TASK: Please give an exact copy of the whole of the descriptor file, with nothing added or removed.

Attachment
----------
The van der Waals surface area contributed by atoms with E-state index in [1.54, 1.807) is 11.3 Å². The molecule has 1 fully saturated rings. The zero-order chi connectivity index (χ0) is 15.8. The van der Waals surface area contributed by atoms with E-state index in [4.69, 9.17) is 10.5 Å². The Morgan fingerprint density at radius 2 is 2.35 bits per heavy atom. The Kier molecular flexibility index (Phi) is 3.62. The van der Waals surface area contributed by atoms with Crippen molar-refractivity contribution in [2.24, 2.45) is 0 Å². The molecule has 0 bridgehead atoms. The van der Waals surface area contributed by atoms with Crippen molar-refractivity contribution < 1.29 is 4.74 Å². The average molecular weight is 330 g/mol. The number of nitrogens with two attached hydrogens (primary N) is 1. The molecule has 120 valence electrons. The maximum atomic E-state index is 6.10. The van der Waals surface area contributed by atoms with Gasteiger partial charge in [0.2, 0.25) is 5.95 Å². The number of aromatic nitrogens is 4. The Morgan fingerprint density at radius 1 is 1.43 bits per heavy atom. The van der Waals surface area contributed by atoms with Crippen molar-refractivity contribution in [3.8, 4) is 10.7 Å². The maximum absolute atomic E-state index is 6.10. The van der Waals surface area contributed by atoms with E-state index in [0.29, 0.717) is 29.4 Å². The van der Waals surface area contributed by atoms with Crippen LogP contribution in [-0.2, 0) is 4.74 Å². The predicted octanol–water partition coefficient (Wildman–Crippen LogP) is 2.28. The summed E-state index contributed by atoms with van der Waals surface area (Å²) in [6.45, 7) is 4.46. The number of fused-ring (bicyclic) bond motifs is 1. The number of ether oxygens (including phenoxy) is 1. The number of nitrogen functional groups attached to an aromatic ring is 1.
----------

The van der Waals surface area contributed by atoms with E-state index in [1.54, 1.807) is 11.3 Å². The molecule has 1 fully saturated rings. The zero-order chi connectivity index (χ0) is 15.8. The van der Waals surface area contributed by atoms with E-state index in [4.69, 9.17) is 10.5 Å². The Morgan fingerprint density at radius 2 is 2.35 bits per heavy atom. The Kier molecular flexibility index (Phi) is 3.62. The van der Waals surface area contributed by atoms with Crippen molar-refractivity contribution in [2.24, 2.45) is 0 Å². The molecule has 0 bridgehead atoms. The van der Waals surface area contributed by atoms with Crippen molar-refractivity contribution < 1.29 is 4.74 Å². The average molecular weight is 330 g/mol. The number of nitrogens with two attached hydrogens (primary N) is 1. The molecule has 120 valence electrons. The maximum atomic E-state index is 6.10. The van der Waals surface area contributed by atoms with Gasteiger partial charge in [0.2, 0.25) is 5.95 Å². The number of aromatic nitrogens is 4. The Morgan fingerprint density at radius 1 is 1.43 bits per heavy atom. The van der Waals surface area contributed by atoms with Crippen molar-refractivity contribution in [3.8, 4) is 10.7 Å². The maximum absolute atomic E-state index is 6.10. The van der Waals surface area contributed by atoms with E-state index in [0.29, 0.717) is 29.4 Å². The van der Waals surface area contributed by atoms with Crippen LogP contribution in [-0.2, 0) is 4.74 Å². The predicted octanol–water partition coefficient (Wildman–Crippen LogP) is 2.28. The summed E-state index contributed by atoms with van der Waals surface area (Å²) in [6.45, 7) is 4.46. The number of fused-ring (bicyclic) bond motifs is 1. The number of ether oxygens (including phenoxy) is 1. The number of nitrogen functional groups attached to an aromatic ring is 1.